The move to withdraw speed cameras from Swindon will have little effect on the number of people killed and seriously injured, the Institute of Advanced Motorists (IAM) claimed today.

Swindon became the first town in the UK to do away with fixed-point speed cameras last night.

The nine-strong cabinet of the Tory-run council yesterday voted unanimously in favour of withdrawing from the Wiltshire and Swindon Safety Camera Partnership.

But Neil Greig, IAM Research and Policy Director, feels this decision was foolhardy.

"Road safety impact is greatest at fixed camera sites, which are - or should be - at locations where speed related-crashes and casualties occur most frequently," he said.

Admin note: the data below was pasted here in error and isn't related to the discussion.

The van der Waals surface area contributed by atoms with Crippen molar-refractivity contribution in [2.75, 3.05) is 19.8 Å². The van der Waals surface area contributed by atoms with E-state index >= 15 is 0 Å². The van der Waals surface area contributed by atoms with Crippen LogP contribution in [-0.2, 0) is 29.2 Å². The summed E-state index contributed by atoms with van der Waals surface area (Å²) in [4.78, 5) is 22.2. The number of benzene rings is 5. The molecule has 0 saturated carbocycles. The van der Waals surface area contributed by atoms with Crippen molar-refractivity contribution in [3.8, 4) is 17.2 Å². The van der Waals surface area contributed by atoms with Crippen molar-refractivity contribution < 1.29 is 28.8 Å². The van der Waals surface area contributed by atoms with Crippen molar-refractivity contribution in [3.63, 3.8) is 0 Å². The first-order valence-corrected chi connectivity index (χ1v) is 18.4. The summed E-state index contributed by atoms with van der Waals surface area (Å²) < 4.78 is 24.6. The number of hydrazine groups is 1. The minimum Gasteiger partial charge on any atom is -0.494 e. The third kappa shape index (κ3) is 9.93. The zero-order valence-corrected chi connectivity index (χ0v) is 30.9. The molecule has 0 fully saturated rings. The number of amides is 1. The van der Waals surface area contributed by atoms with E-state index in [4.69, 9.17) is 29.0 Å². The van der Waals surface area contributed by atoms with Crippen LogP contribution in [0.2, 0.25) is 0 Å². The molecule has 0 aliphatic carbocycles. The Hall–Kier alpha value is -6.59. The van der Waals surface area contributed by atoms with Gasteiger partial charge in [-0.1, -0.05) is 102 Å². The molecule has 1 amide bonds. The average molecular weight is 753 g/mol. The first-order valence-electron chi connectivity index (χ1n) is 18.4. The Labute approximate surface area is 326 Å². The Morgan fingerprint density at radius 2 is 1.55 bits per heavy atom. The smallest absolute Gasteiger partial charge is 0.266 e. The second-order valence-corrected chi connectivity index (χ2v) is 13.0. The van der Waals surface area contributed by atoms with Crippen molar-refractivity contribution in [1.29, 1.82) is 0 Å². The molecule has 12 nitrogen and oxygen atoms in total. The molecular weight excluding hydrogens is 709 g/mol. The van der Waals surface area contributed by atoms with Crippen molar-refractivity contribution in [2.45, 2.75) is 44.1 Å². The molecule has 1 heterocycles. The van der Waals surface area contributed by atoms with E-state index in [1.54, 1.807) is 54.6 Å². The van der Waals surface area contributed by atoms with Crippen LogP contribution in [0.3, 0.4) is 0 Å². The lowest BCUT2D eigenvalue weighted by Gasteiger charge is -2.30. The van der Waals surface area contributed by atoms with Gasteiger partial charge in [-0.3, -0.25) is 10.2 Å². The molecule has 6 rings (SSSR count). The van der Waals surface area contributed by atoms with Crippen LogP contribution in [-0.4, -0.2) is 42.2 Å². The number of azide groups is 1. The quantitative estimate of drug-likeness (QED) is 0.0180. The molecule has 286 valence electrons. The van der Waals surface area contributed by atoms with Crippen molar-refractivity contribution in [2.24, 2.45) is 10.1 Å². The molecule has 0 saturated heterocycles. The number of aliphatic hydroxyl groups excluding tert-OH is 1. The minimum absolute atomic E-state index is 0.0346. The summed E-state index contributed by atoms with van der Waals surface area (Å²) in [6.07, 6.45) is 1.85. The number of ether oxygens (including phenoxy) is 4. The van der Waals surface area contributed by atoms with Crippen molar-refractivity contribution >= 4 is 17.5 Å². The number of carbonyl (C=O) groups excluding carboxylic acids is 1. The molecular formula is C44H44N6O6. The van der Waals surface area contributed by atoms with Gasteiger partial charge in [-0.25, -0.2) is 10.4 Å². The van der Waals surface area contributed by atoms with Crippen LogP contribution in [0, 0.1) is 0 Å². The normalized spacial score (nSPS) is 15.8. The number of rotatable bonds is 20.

"That is where the greatest casualty reductions should be. This move by one local authority smacks of tokenism -and may fuel public cynicism that the priority is saving cash rather than saving lives." He then rubbished the council's statement that safety camera revenue is like a tax, but admitted it did make for an emotive argument.

"Properly placed fixed safety cameras are just one road safety tool not a substitute for active road policing or long term engineering improvements; they should be in addition to 'cops in cars', not scrapped," he added.